Health and Safety (HESA) Labor Watch-Turkey, a network organization carried out by workers and their families from various industries, lines of work, and professions struggling for healthy and safe living and working conditions, has issued a report on work-related murders in 2019 in Turkey. At least 1736 workers lost their lives in occupational murders in the country last year, according to the report.
The report shows that 159 workers in January 2019, 127 workers in February, 114 workers in March, 153 workers in April, 164 workers in May, 131 workers in June, 178 workers in July, 149 workers in August, 147 workers in September, 158 workers in October, 129 workers in November, and 127 workers in December were killed in occupational murders in Turkey during 2019.
While 1713 (98.68%) of the workers who died in occupational murders were working without being a member of a labor union, the number of unionized workers was only 23 (1.32%).
HIGHEST DEATH RATE WAS IN AGRICULTURE AND FORESTRY LINES OF WORK
The report also indicates that agriculture and forestry lines of work had the highest death rate due to occupational murders in 2019.
Accordingly, 442 workers (245 farmers and 197 workers) in agricultural-forestry lines of work, 336 workers in the construction-road line of work, and 234 workers in the transportation sector lost their lives in occupational murders last year in the country.
67 CHILD WORKERS DIED IN TURKEY IN 2019 DUE TO OCCUPATIONAL MURDERS
Of the 1736 workers who lost their lives in 2019, 67 were children, the report prepared by HESA Labor Watch-Turkey points out.
29 children under the age of 14 and 38 child workers between 15-17 years old died while working in the same year.
246 workers between the ages of 18-27, 833 workers between 28-50, 366 workers between 51-64, and 115 workers above 65 years of age lost their lives due to work-related deaths in 2019.
REFUGEE WORKERS DIED WHILE WORKING AS ‘CHEAP LABOR FORCE’
112 migrant/refugee workers, who have been used as cheap and precarious labor force by capitalists, also lost their lives in occupational murders last year in Turkey, the report says.
Among the migrant/refugee workers killed in occupational murders, there were 41 Syrians, 35 Afghans, 6 Iranians, 6 Uzbeks, 6 Ukrainians, 4 Russians, 4 Turkmens, 3 Azerbaijanis, 2 Georgians, 1 Bulgarian, 1 Czech, 1 Italian, 1 Colombian and 1 Polish.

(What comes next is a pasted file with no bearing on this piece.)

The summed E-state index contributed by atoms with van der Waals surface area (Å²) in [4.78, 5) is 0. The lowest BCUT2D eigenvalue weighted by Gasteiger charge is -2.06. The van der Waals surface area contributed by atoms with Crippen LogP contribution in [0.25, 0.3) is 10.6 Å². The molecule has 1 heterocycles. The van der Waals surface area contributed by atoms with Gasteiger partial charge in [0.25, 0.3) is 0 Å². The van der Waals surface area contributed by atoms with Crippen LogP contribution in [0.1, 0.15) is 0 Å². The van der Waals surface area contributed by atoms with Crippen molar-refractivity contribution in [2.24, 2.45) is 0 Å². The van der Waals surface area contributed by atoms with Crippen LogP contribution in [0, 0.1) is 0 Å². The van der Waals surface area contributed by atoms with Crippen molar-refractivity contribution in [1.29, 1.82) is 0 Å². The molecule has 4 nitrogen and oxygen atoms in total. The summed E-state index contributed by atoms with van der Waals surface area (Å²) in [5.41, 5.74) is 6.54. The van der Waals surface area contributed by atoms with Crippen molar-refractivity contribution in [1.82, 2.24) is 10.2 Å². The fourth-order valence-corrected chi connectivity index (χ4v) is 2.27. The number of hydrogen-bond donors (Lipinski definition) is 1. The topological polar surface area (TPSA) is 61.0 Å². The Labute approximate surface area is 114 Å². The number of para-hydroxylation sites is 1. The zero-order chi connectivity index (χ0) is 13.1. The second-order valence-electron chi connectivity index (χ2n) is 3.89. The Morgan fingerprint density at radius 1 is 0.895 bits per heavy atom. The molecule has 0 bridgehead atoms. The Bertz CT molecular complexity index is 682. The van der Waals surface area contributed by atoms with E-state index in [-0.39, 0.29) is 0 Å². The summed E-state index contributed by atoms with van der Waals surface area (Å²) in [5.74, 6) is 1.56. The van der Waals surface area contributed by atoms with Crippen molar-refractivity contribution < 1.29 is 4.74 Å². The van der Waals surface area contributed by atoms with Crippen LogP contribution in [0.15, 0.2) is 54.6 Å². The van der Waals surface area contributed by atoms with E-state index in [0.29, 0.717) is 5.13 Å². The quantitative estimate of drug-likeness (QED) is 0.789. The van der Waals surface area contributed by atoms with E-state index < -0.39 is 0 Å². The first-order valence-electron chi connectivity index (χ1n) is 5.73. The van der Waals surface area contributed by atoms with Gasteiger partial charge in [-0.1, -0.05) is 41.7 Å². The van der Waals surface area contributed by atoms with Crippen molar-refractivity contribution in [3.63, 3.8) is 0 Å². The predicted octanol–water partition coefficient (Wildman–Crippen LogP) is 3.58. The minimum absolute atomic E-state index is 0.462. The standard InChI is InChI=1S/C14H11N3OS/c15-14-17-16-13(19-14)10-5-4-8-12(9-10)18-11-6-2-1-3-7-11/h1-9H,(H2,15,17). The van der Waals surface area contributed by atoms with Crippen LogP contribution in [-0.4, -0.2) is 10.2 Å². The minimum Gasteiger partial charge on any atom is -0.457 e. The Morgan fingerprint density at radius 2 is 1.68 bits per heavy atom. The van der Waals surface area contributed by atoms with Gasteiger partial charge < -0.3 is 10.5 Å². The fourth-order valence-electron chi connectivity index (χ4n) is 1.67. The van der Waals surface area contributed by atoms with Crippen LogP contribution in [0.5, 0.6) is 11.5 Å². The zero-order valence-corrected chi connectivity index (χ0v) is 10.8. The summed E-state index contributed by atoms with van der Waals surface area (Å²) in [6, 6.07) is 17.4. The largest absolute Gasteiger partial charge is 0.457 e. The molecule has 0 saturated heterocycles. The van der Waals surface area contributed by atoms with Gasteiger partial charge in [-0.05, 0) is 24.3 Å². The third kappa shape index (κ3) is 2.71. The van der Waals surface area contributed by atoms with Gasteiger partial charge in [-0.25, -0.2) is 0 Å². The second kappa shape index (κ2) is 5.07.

In December 2018, a report of HESA Labor Watch had also argued that capitalist patrons see the migrant/refugee workers a means to hold the wage increases down and to reduce wages against other workers by inciting ethnic and sectarian enmity among the workers through nationalist provocations.
‘GOV’T AUTHORITIES DO NOTHING TO PREVENT OCCUPATIONAL MURDERS’
Drawing attention to mobbing, overtime works, insufficient occupational health and safety, poor, unregistered and insecure working conditions the workers are exposed at their workplaces, the report underlines, "The state and capitalist class take no steps to prevent workers’ deaths, injuries and occupational diseases. On the contrary, the working conditions of the workers are getting worse and causing work-related deaths that can be actually prevented if the necessary measures are taken by the authorities."
‘‘Their primary concern, of course, is to ignore these due precautions for occupational health and safety in order to earn more money. Yet, they have also a matter of ‘survival’. This matter includes bringing workers to their knees at workplaces, preventing them from unionization to silence workers’ voice, and restraining them from questioning the capitalist system that exploits labor,’’ the report issued by HESA Labor Watch-Turkey stated.
Indicating that the average number of workers’ deaths, which was about 1,700 per year, has increased by 15% and reached 2,000s after the Turkish government’s declaration for the state of emergency in 2016 following the failed coup of July 15, it is said in the report that the reason behind this dramatic rise in occupational murders is quite obvious: Strikes were banned, and unionization activities were considered a crime by the government.
"Workers have been killed more to overcome the political and economic crisis," the report underlines.